Edit; didn’t know Dan backed them. OK, guess they can play, too, then.

#25

The Mr Beam laser while lower power is a different wavelength. Anyone able to think of a reason this might be a benefit?

#26

Let me preface this by saying first: please don’t interpret my jaded pessimism about Kickstarter as a direct reflection of the Mr. Beam or what they’re trying to accomplish. I really love the idea of what they’re trying to do, which is provide a cloud-based laser “thingamajig” that’s open for all. I would happily lend support to the OctoPrint community, but I’m not prepared to support the Beam Kickstarter with my wallet by making a purchase because of the value proposition tied to it. Regardless, barring any sudden scandals and their growing support, I think they could collect $2-3M.

If you’ll let me rephrase… I’d have about as much luck engraving a concrete block with a magnifying lens and the sun. I’m sure that at some level it’s working, but there’s a limit to the natural universe. :slight_smile: I still have a hard time forgiving Dan for the ‘3d laser printer’ thing… but I don’t expect him to put quarters into the Never Do That Again jar, either. :stuck_out_tongue:

Compared to stone and concrete, the GF is an engraver. Compared to 5 sheets of paper (1mm), the Beam is a cutter. I understand it doesn’t mean it’s not useful, but if I wanted to cut 5 sheets of paper I’d break out a pair of scissors or xacto-knife. I just don’t find the value worthwhile, as a cutter.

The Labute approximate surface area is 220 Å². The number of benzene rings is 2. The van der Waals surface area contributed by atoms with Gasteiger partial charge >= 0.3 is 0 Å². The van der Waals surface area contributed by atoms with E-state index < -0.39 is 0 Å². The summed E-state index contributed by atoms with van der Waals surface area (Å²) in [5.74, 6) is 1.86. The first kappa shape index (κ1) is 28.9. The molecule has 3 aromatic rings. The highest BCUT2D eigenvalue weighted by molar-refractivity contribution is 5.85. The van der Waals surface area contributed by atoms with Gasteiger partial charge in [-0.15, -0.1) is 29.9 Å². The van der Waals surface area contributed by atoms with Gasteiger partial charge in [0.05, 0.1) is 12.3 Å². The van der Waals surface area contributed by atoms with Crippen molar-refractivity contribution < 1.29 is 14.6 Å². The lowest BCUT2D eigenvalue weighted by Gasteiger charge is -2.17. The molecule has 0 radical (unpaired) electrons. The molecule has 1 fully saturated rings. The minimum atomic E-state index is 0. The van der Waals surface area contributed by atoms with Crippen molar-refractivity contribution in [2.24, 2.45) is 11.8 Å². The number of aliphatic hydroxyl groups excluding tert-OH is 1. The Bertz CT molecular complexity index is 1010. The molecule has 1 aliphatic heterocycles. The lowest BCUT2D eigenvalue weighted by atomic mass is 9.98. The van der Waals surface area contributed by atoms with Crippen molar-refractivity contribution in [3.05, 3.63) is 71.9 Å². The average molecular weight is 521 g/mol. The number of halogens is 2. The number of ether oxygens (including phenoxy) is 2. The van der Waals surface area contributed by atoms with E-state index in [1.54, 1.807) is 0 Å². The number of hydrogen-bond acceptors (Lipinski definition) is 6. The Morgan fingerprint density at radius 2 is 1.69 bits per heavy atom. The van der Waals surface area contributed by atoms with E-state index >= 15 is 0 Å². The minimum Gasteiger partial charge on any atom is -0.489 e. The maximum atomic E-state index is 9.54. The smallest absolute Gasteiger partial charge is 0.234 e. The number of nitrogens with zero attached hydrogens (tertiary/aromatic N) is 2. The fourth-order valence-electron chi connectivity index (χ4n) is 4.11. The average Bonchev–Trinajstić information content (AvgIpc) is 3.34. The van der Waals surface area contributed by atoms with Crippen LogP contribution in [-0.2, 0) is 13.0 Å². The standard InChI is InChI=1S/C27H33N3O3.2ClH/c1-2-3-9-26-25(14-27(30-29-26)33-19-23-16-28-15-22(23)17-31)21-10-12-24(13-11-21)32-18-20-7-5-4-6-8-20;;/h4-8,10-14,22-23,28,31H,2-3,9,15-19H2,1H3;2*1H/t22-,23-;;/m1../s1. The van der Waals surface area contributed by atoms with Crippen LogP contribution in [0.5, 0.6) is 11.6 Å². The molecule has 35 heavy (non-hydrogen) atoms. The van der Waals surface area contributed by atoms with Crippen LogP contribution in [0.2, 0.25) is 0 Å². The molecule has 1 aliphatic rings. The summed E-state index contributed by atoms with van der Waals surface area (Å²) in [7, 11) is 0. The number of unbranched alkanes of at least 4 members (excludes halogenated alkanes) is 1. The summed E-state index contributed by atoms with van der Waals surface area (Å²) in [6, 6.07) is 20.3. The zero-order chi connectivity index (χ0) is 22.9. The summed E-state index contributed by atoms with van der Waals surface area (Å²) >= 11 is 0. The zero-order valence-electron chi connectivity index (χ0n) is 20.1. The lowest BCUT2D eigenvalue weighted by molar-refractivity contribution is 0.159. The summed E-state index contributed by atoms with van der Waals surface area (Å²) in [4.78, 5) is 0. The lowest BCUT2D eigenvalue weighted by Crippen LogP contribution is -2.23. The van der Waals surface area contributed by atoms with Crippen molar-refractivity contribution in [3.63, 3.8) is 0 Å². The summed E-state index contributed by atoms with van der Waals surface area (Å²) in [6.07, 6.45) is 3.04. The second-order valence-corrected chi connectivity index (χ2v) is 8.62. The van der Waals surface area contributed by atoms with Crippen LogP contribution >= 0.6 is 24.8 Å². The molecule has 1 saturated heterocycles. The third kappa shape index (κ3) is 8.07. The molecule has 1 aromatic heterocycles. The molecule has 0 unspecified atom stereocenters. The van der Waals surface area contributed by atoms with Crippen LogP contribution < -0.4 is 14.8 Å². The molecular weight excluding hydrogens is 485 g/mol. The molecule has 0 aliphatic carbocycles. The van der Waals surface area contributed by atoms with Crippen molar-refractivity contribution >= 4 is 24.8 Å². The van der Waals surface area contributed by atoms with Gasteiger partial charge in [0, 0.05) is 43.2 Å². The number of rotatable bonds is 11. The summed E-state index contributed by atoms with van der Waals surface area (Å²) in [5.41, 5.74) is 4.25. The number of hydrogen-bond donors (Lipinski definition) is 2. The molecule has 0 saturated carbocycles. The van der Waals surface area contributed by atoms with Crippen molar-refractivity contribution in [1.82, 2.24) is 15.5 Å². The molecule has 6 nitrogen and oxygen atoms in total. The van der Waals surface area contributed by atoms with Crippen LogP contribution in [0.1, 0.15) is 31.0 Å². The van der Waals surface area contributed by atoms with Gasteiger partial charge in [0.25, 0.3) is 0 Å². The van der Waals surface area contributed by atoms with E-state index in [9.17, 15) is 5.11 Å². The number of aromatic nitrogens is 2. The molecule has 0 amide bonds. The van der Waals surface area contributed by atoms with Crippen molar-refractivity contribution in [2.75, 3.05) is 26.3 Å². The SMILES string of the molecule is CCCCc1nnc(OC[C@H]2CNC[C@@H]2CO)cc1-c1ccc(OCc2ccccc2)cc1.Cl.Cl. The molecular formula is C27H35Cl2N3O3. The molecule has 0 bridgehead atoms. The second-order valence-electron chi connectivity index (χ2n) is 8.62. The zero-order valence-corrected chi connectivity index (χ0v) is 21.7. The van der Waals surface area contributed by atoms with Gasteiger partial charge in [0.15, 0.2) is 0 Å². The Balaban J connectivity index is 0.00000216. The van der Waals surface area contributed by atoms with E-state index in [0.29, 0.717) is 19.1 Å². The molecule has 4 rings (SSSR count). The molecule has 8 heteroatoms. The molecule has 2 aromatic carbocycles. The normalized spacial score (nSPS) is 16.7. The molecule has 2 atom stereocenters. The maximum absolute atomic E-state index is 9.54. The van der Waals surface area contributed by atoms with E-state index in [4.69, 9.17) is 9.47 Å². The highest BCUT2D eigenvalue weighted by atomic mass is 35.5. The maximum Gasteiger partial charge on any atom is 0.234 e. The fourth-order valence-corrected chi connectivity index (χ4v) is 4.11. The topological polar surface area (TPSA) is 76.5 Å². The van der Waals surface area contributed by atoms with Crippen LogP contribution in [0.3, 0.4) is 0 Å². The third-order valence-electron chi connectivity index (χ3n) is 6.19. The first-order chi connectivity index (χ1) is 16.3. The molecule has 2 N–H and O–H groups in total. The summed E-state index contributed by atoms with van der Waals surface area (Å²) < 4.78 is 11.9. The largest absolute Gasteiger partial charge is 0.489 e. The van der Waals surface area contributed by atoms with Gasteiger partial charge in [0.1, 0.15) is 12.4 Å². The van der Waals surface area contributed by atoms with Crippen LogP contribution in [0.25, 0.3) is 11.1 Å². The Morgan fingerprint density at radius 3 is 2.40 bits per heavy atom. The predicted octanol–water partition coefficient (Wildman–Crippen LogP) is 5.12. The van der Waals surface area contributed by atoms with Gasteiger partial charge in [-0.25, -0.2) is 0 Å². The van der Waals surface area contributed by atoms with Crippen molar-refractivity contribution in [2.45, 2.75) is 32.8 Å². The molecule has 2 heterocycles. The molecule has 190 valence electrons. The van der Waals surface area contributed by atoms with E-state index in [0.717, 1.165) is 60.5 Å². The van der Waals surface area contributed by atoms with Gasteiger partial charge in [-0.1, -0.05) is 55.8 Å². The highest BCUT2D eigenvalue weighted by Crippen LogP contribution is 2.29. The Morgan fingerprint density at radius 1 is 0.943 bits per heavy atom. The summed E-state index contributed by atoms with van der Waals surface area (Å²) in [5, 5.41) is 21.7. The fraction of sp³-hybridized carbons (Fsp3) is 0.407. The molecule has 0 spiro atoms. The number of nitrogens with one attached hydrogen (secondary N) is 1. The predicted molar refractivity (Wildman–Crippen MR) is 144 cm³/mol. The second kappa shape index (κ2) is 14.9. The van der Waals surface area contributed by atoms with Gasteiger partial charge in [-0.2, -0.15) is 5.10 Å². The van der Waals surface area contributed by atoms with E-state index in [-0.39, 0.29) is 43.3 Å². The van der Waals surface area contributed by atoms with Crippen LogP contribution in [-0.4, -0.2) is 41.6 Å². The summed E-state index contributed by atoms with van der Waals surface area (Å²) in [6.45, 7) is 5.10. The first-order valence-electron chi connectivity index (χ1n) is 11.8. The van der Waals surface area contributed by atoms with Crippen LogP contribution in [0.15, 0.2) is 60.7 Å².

#27

Shoot I missed that filament question. Was there a dogpile in the responses or was it merely a troll?

#28

I kept waiting for a comedy bit routine to kick in… that guys accent is so hilariously stereotypical.

#29

Now, that’s classy and just what I’ve come to expect from @dan!

7 Likes
#30

I saw this and it looks like a great machine, well-polished, nice looking (and I like the local IP web interface), but the primary thing that struck me is the price vs. performance. There are other low power laser engravers out there for quite a bit less than this one.

If the Glowforge didn’t exist this would definitely be a top contender for my laser-dollars, though I would still be hesitant to go for the Mr. Beam, as the cost is high enough that I’d be thinking really hard about what I could actually produce with it down the road. It’s a nice looking machine, but if I can get most of the same capabilities for $800 from someone like Darkly Labs I think the $1500-2000 for the Mr. Beam is a tough pill to swallow.

All that said, I agree with @Dan that it’s great to see other well-thought out devices in the market. The more creative tools people have access to, the better!